Corn is the most eaten staple among Mexican consumers. It is the base ingredient of tortillas, a type of slim flatbread and, one of the most representative and widely consumed food products in the country, used for the preparation of both tacos and quesadillas. In 2018, tortilla sales in Mexico reached a value comparable to that of dairy at more than 53 billion Mexican pesos.
Along with tortillas, meat is the main ingredient in most tacos. One of the most popular tacos, tacos al pastor, uses pork marinated in a special chili sauce. This kind of taco is particularly known for being cooked on a vertical rotisserie. Poultry, beef, and occasionally even seafood are other common fillings in tacos. Following a high demand for meat, animal slaughtering and processing generates nearly three times more sales value than the tortilla or the dairy industries.
Fresh produce is also vital to Mexico’s food culture, with green chili ranking as the country’s most consumed vegetable per capita. As “salsa” accompanies most dishes, salsa ingredients such as tomato and onions are also highly popular. Other favorites include avocados, beans, and nopales, a local species of cactus. Citruses such as limes and oranges are widely eaten, and tropical fruits like banana, mango, and pineapple, are also common choices.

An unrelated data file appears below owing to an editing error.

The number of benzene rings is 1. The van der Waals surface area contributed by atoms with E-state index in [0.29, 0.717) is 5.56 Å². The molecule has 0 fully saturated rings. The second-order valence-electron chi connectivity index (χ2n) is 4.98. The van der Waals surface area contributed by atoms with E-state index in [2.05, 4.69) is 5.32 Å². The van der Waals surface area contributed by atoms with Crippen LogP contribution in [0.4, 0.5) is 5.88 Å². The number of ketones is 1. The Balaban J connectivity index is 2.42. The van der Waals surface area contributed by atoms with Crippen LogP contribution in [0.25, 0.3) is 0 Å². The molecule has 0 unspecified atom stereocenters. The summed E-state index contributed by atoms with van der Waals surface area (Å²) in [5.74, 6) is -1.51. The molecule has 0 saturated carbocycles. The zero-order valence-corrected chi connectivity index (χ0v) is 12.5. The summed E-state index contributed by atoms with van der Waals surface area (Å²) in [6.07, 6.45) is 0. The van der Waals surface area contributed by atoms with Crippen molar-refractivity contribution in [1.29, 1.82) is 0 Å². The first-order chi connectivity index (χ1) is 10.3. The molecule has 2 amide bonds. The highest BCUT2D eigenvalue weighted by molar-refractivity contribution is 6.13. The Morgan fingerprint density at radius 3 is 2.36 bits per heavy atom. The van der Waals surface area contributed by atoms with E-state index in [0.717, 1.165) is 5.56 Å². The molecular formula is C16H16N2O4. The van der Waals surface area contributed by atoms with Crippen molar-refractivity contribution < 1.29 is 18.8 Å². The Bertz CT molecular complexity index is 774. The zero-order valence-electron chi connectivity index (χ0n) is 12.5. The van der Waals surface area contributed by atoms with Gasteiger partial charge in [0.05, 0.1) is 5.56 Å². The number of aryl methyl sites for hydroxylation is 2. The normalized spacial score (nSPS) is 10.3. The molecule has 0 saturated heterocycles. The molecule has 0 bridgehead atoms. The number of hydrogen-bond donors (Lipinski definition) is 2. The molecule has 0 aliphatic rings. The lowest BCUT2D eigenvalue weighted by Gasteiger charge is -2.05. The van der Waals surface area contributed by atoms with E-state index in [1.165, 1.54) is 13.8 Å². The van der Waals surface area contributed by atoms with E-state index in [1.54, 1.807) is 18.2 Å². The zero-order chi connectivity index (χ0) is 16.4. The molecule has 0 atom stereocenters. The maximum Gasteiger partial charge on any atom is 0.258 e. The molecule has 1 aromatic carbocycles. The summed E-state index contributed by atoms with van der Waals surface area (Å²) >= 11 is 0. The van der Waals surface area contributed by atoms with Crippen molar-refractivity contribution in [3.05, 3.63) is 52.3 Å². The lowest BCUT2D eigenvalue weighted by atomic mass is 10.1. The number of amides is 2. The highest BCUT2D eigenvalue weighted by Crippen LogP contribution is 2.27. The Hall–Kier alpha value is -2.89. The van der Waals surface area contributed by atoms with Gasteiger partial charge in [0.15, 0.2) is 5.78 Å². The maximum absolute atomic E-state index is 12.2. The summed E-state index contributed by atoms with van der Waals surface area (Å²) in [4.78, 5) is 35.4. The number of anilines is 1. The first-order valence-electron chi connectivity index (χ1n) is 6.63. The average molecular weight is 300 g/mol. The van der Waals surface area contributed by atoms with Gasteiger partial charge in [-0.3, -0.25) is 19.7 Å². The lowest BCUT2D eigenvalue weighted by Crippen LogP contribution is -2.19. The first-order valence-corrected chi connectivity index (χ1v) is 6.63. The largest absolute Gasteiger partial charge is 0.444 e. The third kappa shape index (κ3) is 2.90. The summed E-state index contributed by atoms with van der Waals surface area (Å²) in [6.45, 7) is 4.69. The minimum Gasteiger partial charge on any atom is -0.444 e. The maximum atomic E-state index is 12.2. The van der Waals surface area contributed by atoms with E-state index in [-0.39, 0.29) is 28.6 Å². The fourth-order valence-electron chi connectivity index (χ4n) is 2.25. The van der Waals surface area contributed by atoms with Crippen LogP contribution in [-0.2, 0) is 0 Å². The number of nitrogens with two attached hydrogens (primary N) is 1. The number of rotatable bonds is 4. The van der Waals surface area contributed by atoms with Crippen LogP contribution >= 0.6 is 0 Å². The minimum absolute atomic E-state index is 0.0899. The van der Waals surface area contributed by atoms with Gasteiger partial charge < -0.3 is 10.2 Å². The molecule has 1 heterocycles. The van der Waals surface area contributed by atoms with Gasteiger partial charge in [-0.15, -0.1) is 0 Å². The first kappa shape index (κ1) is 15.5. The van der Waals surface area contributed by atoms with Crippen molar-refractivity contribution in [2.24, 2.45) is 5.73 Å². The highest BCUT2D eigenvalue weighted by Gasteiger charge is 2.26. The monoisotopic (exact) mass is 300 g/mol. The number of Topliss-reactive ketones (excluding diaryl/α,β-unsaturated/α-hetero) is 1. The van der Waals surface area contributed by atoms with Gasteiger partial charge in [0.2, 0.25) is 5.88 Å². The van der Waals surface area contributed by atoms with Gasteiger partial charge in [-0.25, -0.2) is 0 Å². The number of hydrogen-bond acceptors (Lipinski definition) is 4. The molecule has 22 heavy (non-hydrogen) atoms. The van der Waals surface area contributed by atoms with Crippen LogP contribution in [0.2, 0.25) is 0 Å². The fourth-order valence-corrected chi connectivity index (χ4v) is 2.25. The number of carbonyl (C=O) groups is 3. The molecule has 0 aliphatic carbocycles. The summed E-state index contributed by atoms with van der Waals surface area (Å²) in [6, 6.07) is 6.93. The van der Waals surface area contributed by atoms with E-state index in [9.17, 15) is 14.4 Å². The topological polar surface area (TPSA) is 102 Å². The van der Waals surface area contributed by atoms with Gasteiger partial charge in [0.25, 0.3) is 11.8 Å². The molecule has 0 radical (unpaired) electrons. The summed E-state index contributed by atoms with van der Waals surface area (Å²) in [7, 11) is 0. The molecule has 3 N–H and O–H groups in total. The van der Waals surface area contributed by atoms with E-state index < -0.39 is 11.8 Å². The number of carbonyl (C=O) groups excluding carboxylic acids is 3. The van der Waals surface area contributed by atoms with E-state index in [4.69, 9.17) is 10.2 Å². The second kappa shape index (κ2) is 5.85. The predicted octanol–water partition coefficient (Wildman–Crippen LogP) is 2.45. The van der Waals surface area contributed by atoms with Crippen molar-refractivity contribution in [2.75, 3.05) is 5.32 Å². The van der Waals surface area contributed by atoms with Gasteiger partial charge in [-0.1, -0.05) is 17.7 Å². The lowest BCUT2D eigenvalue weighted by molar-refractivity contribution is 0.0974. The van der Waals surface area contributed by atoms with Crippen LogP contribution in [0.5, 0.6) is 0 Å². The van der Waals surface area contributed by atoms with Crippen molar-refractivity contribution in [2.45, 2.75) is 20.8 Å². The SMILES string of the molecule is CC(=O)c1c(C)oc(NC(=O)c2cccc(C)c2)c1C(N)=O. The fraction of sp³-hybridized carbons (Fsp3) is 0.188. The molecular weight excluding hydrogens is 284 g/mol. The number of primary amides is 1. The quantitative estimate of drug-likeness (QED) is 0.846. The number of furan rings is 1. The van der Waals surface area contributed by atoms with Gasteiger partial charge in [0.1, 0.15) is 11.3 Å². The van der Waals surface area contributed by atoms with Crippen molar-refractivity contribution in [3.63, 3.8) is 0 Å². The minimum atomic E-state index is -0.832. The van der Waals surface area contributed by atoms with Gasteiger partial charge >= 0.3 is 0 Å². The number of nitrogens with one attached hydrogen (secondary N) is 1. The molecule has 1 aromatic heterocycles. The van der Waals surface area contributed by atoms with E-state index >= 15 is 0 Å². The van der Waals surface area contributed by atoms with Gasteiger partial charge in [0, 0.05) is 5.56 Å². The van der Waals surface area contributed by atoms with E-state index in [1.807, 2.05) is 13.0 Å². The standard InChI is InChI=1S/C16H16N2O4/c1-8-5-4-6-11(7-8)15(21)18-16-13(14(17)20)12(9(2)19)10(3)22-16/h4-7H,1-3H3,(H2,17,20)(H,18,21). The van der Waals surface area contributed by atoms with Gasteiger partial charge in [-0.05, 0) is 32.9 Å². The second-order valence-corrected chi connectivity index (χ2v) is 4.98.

Food companies in Mexico adapt to these local preferences, with labels such as La Costeña, Herdez, and Doña María offering a wide variety of salsas and canned chilis. The leading food brands in terms of consumer reach, however, specialize in starches: Bimbo, from the multinational company Grupo Bimbo, is known for bakery products, and La Moderna produces pasta. Grupo Bimbo, along with other corporations such as FEMSA and Sigma Alimentos, is one of the leading companies in the food and beverage market, reporting a net income of close to 25 billion Mexican pesos in 2018.